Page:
‘It got bigger and just after Christmas, four months after the initial soreness, me and Brenda were larking around and she poked me and felt it.
‘At the hospital, I could tell by the doctor’s face that it was breast cancer, but I was surprised it was. A biopsy showed that it was aggressive.
‘I was under the knife three days later, I had a panic because it was obviously pretty serious to need the op that quickly.’
After his mastectomy, Mr Herbert went through six rounds of chemotherapy, a lymphadenectomy and three weeks of radiotherapy which caused him to lose his hair.
Mr Herbert said: ‘For women, having a mastectomy there’s a big issue with the shape of the body and losing a breast.
‘From a male perspective, it’s not really important. It doesn’t make a difference to your life not having boobs.
‘I lost my hair but I didn’t have an awful lot anyway. I was shocked when it fell it when out but for me it wasn’t a big deal.
‘One good thing is I didn’t have to shave my face as often, as I hate shaving.’
Mr Herbert has since discovered he carries the BRCA 2 gene, which increases the chances of breast and prostate cancer, along with his sister and niece.
His daughter has regular checkups but his son has refused to have the test for the gene.
Mr Herbert said: ‘I’m still trying to push him to do something about it.
‘He won’t have the test for the BRCA 2 gene.
‘It’s his choice if he wants to take it further but it would give me piece of mind because then I know if its likely to be passed onto the grandchildren.’
Mr Herbert applied to be a games maker at the 2012 Olympics when he was recovering from chemo which he says gave him the motivation to get fit again.
He also volunteers with Breast Cancer Now’s Someone Like Me scheme, which matches people affected by breast cancer to a trained volunteer who has experienced similar situations.
Mr Herbert added: ‘People just assume it’s a female disease, but I was the only male on the ward been treated for breast cancer, and that was isolating.’
Anyone affected by breast cancer can call Breast Cancer Now’s free Helpline on 0808 800 6000 for information and support, or visit breastcancernow.org.
CAN MEN GET BREAST CANCER? YES – AND IT’S OFTEN DEADLIER
It is exceedingly rare for men to get breast cancer, but possible, and when they do they are more at risk of dying of the disease.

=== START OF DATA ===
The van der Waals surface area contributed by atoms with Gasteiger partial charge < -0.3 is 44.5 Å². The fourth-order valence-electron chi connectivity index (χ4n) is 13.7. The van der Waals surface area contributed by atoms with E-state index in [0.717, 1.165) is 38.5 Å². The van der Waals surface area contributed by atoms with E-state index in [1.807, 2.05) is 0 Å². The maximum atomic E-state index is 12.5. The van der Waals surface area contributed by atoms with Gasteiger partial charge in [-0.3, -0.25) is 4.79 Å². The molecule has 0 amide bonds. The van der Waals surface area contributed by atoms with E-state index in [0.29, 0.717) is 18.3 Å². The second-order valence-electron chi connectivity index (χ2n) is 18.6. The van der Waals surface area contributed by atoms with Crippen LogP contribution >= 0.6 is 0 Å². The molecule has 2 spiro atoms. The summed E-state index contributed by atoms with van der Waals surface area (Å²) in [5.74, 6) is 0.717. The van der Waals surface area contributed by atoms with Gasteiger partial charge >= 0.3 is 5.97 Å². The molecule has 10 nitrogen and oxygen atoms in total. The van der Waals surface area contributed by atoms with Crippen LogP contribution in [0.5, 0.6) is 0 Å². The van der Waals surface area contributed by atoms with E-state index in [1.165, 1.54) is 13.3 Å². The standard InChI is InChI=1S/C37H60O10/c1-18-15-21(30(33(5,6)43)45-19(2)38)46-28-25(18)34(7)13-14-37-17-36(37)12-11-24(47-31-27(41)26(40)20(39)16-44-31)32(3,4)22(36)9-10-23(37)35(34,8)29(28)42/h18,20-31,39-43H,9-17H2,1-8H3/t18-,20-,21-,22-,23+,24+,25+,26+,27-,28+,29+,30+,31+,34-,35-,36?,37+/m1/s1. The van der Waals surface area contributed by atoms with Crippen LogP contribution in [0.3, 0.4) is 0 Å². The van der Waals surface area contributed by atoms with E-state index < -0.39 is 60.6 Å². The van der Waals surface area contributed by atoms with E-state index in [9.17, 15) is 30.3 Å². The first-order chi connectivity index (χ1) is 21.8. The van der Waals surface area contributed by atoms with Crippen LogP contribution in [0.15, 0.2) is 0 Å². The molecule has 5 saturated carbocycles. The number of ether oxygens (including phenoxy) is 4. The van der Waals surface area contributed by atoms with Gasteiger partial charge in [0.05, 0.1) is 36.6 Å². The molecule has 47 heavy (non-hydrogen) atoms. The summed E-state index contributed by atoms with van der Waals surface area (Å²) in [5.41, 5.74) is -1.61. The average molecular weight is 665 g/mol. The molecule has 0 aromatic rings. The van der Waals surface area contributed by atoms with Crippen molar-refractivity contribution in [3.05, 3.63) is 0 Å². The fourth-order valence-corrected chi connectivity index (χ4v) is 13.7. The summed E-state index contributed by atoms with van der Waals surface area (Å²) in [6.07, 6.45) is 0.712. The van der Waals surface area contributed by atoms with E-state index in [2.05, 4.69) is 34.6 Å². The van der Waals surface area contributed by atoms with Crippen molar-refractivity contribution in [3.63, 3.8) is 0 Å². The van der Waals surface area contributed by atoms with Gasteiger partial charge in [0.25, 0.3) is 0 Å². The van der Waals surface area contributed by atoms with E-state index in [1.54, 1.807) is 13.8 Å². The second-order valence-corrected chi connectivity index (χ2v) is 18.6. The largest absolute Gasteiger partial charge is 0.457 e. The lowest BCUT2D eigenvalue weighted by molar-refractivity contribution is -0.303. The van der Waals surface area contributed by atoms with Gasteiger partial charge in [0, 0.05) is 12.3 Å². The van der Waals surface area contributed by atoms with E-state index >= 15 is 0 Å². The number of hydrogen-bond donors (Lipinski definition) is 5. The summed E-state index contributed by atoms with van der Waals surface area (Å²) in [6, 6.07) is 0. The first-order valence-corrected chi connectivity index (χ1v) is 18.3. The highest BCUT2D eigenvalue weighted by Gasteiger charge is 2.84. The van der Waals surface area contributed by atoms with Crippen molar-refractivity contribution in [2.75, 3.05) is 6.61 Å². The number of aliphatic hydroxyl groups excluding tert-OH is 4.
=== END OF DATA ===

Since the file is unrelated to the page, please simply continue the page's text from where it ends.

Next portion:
Although men never develop milk ducts in their breasts as women do, they do have breast tissue, and the cells that makes up that tissue can become cancerous.
That said, men of course have far less breast tissue than their female counterparts, so the odds that any of that those cells multiply out of control are lower.
An estimated one percent of new cases of breast cancer every year in the US are diagnosed in men, about one in 1,000 of whom develop the disease.
That amounts to about 2,000 new male breast cancer cases a year, and between 500 and 800 deaths – compared to nearly 270,000 new cases and over 41,000 deaths among women.
Still, the fatality rate among men is higher among men.
While nearly 91 percent of women who develop breast cancer are still living five years later, 84 percent of men live the same amount of time after diagnosis.
This disparity in survival rates is mostly due to few non-biological factors.
Men are less likely to be aware they can get breast cancer, so they may not know to even look for the signs.
Changes to men’s minimal breast tissue are often more subtle, and even if they do notice, many men are embarrassed.
Most breast tumors in men form under the nipple or areola, where there tends to be a little more tissue.
Signs of male breast cancer are similar to those that occur in women: a lump, knot or portion of the tissue that feels thicker and may be tender, irritation, nipple indentation, dimpling or puckering and discharge.
Men can carry either BRCA gene, but BRCA2 leaves them particularly predisposed to breast cancer.
The average age at diagnosis is 65, and men with other excess breast tissue, high levels of estrogen or those who are overweight are at greater risk.